cakefat Posted 1 Jul 2013 , 10:47pm
post #5 of

wow- good save. It's really incredible that a caterer would do something as dim as that? Putting a 6 tier cake on a leaning table or even taking it out of the cooler? 

 

Just very curious if the caterer is going to reimburse you for the part you discounted to the bride?  I think I would have to be insistent about that.  That cake fell due to no fault of your own.  So why would you have to pay for their mistake?

remnant3333 Posted 1 Jul 2013 , 10:52pm
post #6 of

What a terrible day for you but you did a fabulous job at saving what you could of the cake!!! I bet the caterer was very embarrassed at putting such a huge cake on a wobbly table!!! They must have been out of their mind to do that!!! Either way it was not your fault!!! You definitely should have gotten paid extra money to fix the cake!! I am sure that caterer will be more careful after this happened. Looks like the cake fell on the floor. Hopefully no dirt from the floor got into the cake!!!

Deb2013 Posted 1 Jul 2013 , 11:33pm
post #7 of

Your original cake was gorgeous and your 'fix' was nothing short of amazing - no one would ever know that wasn't the original design, though I can imagine you must have been panicked when you saw it! 

As others mentioned, it seems the caterer is responsible and should reimburse you.

Baking Sis Posted 1 Jul 2013 , 11:42pm
post #8 of

I am rather new here, but why would a caterer take a cake out of a cooler?  What if the ingredients used were in need of refrigeration?  If someone had gotten sick, who would get the blame?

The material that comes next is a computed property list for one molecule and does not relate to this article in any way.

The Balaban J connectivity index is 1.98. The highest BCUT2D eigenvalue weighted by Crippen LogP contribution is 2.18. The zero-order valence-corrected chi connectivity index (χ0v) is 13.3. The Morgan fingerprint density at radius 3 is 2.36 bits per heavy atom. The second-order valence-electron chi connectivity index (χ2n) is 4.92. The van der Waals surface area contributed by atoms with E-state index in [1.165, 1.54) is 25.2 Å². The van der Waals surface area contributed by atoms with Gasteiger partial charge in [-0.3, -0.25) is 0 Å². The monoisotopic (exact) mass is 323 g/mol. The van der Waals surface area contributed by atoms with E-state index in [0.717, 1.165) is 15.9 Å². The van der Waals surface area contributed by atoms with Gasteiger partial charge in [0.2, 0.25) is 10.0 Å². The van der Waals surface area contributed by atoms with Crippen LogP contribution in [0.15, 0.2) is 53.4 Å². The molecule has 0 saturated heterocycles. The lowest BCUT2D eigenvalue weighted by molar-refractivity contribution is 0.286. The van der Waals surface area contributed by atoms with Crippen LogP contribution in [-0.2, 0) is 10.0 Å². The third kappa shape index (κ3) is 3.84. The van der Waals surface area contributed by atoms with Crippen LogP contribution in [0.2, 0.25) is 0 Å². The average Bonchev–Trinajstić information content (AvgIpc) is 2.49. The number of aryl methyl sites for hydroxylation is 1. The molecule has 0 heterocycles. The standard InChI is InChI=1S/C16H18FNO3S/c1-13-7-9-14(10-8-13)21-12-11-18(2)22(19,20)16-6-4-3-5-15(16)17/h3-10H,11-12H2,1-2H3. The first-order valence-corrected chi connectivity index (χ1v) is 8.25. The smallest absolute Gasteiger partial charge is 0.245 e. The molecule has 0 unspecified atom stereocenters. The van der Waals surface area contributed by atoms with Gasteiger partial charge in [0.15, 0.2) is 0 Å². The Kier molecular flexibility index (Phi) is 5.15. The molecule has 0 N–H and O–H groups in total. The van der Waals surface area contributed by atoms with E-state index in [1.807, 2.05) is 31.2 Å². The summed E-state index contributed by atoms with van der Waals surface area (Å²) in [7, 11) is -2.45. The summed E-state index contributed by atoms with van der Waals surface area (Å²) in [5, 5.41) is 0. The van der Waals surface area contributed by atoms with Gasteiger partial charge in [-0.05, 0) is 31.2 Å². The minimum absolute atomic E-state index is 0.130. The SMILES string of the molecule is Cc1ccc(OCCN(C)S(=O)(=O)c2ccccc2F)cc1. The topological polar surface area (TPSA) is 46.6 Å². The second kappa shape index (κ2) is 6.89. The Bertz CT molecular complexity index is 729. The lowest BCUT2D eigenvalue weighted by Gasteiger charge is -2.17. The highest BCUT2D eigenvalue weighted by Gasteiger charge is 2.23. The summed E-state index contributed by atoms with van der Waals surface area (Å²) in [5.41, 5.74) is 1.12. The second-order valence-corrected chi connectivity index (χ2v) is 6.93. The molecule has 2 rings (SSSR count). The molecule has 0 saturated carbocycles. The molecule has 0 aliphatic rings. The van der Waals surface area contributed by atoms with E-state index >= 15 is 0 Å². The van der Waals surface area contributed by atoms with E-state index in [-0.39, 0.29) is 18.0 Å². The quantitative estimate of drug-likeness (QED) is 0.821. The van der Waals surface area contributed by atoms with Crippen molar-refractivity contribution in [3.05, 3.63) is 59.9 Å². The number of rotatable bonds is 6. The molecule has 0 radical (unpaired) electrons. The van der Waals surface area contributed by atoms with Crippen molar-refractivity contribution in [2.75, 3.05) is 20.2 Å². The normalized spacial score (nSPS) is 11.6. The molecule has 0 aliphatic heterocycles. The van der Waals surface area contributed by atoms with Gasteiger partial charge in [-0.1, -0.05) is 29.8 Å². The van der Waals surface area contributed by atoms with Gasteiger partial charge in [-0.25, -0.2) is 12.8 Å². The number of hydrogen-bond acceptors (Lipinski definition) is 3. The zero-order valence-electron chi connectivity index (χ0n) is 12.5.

So glad you were able to make the save for the sake of the bridal couple!! The original cake was gorgeous, and you did a fantastic job "fixing" the cake so no one would be able to tell there was a mishap.  I agree that the caterer should be calling to offer you payment for the destroyed cake. 

RoyalCreamery Posted 2 Jul 2013 , 12:42am
post #9 of

AQuestion: what do most cakers keep in their ER kit? I should definitely put one together before I receive any big orders. I've only done one 3 tier cake n it was just to see if I could do it. [IMG]http://cakecentral.com/content/type/61/id/3046582/width/200/height/400[/IMG]

manddi Posted 2 Jul 2013 , 1:31am

A

Original message sent by Stitches

I'm not sure why you called your friend to adjust the pricing. The caterer dropping your cake has nothing to do with you really. I would have called my friend to let her know what the caterer did and that I was going to see if I could help them.

Also, I probably would have responded to the caterer after seeing the cake disaster they made, and told them what my cost to them would be to fix that. A professional caterer wouldn't expect you to fix their mistake for free unless you did [SIZE=18px]a lot[/SIZE] of work with them. A professional caterer would apologize profusely about the accident and asked you how they could help you repair it and what it would cost you to do so.